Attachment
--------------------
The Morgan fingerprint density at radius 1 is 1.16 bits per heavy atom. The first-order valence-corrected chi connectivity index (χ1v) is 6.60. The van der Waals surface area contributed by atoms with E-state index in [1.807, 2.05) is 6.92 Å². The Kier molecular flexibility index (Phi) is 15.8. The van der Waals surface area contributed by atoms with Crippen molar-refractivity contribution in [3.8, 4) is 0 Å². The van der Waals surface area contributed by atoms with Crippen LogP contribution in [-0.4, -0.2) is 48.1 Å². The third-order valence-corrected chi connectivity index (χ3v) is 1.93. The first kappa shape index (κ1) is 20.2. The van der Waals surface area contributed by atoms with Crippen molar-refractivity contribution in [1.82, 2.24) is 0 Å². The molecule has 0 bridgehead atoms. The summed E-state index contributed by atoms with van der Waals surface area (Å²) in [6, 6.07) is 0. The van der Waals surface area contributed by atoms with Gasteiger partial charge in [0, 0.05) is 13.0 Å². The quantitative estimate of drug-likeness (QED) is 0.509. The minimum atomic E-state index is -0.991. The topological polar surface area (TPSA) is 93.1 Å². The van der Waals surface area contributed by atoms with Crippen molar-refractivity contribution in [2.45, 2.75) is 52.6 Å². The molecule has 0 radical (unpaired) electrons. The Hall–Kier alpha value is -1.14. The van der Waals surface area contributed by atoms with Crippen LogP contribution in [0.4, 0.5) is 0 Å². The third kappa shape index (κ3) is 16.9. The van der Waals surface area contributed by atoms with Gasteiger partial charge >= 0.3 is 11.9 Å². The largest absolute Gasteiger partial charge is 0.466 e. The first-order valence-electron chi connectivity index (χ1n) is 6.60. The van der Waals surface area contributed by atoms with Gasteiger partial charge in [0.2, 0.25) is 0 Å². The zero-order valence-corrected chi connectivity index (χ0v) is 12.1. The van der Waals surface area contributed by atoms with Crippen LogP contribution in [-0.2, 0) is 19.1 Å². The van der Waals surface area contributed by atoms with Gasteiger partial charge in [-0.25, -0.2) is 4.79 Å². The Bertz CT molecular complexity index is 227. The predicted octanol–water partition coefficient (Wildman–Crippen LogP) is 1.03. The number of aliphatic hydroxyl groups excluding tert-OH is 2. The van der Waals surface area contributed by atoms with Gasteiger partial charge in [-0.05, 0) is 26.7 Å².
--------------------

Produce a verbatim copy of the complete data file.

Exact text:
The Morgan fingerprint density at radius 1 is 1.16 bits per heavy atom. The first-order valence-corrected chi connectivity index (χ1v) is 6.60. The van der Waals surface area contributed by atoms with E-state index in [1.807, 2.05) is 6.92 Å². The Kier molecular flexibility index (Phi) is 15.8. The van der Waals surface area contributed by atoms with Crippen molar-refractivity contribution in [3.8, 4) is 0 Å². The van der Waals surface area contributed by atoms with Crippen LogP contribution in [-0.4, -0.2) is 48.1 Å². The third-order valence-corrected chi connectivity index (χ3v) is 1.93. The first kappa shape index (κ1) is 20.2. The van der Waals surface area contributed by atoms with Crippen molar-refractivity contribution in [1.82, 2.24) is 0 Å². The molecule has 0 bridgehead atoms. The summed E-state index contributed by atoms with van der Waals surface area (Å²) in [6, 6.07) is 0. The van der Waals surface area contributed by atoms with Gasteiger partial charge in [0, 0.05) is 13.0 Å². The quantitative estimate of drug-likeness (QED) is 0.509. The minimum atomic E-state index is -0.991. The topological polar surface area (TPSA) is 93.1 Å². The van der Waals surface area contributed by atoms with Crippen molar-refractivity contribution in [2.45, 2.75) is 52.6 Å². The molecule has 0 radical (unpaired) electrons. The Hall–Kier alpha value is -1.14. The van der Waals surface area contributed by atoms with Crippen LogP contribution in [0.4, 0.5) is 0 Å². The third kappa shape index (κ3) is 16.9. The van der Waals surface area contributed by atoms with Gasteiger partial charge >= 0.3 is 11.9 Å². The largest absolute Gasteiger partial charge is 0.466 e. The first-order valence-electron chi connectivity index (χ1n) is 6.60. The van der Waals surface area contributed by atoms with Gasteiger partial charge in [0.2, 0.25) is 0 Å². The zero-order valence-corrected chi connectivity index (χ0v) is 12.1. The van der Waals surface area contributed by atoms with Crippen LogP contribution in [-0.2, 0) is 19.1 Å². The van der Waals surface area contributed by atoms with Gasteiger partial charge in [-0.25, -0.2) is 4.79 Å². The Bertz CT molecular complexity index is 227. The predicted octanol–water partition coefficient (Wildman–Crippen LogP) is 1.03. The number of aliphatic hydroxyl groups excluding tert-OH is 2. The van der Waals surface area contributed by atoms with Gasteiger partial charge in [-0.05, 0) is 26.7 Å².